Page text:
I think we were pretty fortunate to have a record come out this year. It can be really hard to preserve momentum and I feel that the album release went as well as it could have considering the year we’ve all had. Having the record come out definitely helped us to feel like we still have things happening, things that we’ve been working towards and we get to share with the world. That being said, we love touring so much. Touring is really what we do this all for. Connecting with people, connecting with other artists, and the feeling of playing on a stage with your band. The way it sounds and feels. It’s hard because that integral part is missing and we sometimes have the concern that this will go on much longer. I feel that it’s important to keep writing and observing the world. Keep taking in what’s around us. Just because shows are shut down it doesn’t mean the creative process is shut down.
Can you shed some light on how KIll Rock Stars picked up your record – Do you have any advice for artists that are hoping to score a record deal?
Yeah. I definitely don’t think that cold calling labels really works. Maybe once in a while but it has to be rare. Every record label must be getting so many submissions. When people blast submissions to labels I really can’t imagine that many of those emails get opened. So.. I would say; continue to put out music, engage with your community, and engage with fellow bands. You have to be part of a community and build something together with your music scene. What worked for us was to have someone other than yourself – someone with a connection to the label – recommend your music to the label. That’s actually how we got connected to all the record labels we were talking to when shopping our album. Any personal touch and connection may get your music at least listened to. From there it’s whether they love your music or not.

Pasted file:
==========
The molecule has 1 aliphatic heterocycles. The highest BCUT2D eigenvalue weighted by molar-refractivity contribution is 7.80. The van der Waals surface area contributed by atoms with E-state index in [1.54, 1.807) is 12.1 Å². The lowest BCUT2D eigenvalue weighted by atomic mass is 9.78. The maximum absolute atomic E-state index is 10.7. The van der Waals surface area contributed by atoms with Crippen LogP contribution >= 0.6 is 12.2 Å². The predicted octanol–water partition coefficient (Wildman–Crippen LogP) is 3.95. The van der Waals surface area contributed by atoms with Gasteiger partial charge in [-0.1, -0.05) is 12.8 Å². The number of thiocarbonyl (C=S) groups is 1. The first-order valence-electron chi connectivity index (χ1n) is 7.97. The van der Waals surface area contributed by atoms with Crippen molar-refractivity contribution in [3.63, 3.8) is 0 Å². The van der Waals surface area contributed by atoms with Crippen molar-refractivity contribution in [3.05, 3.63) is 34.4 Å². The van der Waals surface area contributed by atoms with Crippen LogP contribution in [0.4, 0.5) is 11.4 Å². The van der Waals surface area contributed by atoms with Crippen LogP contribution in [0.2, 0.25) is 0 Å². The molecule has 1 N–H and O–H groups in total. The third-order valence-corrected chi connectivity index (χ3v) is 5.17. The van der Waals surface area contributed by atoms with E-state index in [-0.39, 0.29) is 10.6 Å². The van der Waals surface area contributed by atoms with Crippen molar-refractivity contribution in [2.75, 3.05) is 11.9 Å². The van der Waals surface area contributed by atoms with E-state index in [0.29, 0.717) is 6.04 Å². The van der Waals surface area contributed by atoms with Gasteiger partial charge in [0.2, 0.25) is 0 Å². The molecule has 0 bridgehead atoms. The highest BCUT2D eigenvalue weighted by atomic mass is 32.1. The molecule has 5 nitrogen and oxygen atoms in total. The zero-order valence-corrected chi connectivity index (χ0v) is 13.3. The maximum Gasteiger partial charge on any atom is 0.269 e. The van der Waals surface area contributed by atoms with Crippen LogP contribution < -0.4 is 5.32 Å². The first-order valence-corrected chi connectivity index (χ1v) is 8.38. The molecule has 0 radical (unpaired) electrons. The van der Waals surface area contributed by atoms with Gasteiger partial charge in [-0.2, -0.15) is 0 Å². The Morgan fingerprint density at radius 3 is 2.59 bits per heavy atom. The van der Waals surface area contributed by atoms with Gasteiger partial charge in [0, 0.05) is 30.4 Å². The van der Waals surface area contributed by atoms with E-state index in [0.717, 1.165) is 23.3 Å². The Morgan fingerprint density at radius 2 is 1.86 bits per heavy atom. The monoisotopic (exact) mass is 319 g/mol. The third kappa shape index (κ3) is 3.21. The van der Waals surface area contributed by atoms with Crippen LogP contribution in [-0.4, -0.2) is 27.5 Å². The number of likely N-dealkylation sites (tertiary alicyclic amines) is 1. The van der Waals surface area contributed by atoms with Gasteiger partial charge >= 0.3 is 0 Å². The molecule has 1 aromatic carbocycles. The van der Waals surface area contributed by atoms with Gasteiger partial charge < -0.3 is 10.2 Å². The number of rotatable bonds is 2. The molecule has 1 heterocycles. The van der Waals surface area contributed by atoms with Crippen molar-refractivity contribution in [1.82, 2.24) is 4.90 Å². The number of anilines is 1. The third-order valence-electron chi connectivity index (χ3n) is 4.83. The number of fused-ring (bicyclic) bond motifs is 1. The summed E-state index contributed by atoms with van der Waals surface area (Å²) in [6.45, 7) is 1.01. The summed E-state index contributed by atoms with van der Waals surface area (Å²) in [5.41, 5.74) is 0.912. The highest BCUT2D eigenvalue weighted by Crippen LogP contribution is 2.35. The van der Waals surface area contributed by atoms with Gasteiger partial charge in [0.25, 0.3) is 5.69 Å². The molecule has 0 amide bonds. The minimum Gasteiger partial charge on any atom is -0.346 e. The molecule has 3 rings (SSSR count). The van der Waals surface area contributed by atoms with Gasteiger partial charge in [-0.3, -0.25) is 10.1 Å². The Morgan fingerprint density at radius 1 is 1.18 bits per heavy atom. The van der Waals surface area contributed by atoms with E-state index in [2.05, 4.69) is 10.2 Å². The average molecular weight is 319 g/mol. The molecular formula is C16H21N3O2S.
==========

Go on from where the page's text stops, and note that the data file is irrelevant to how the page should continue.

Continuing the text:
That is great advice. Makes a lot of sense.
Yeah. Go to open mics, meet people, make friendships. That’s the best thing you can do if you want to be part of a music community. It’s hard right now but yeah… Just be real. That’s my advice. The myth of being discovered or someone seeing you play and signing you. Its misinformation. It doesn’t happen like that very often.
Totally. Artists basing their “strategy” on things that rarely happen is not the best plan. What’s in your tape deck?
I just listened to Feist’s most recent album Pleasure. It’s really underrated as far as her material goes. I actually listen to it all the time. She makes some really strange choices on it and I appreciate all of them. Her voice is so expressive and she’s a great guitar player – I love it.
Buy MAITA’s “Best Wishes” prints and LP HERE
Photos by Matthew Zeltzer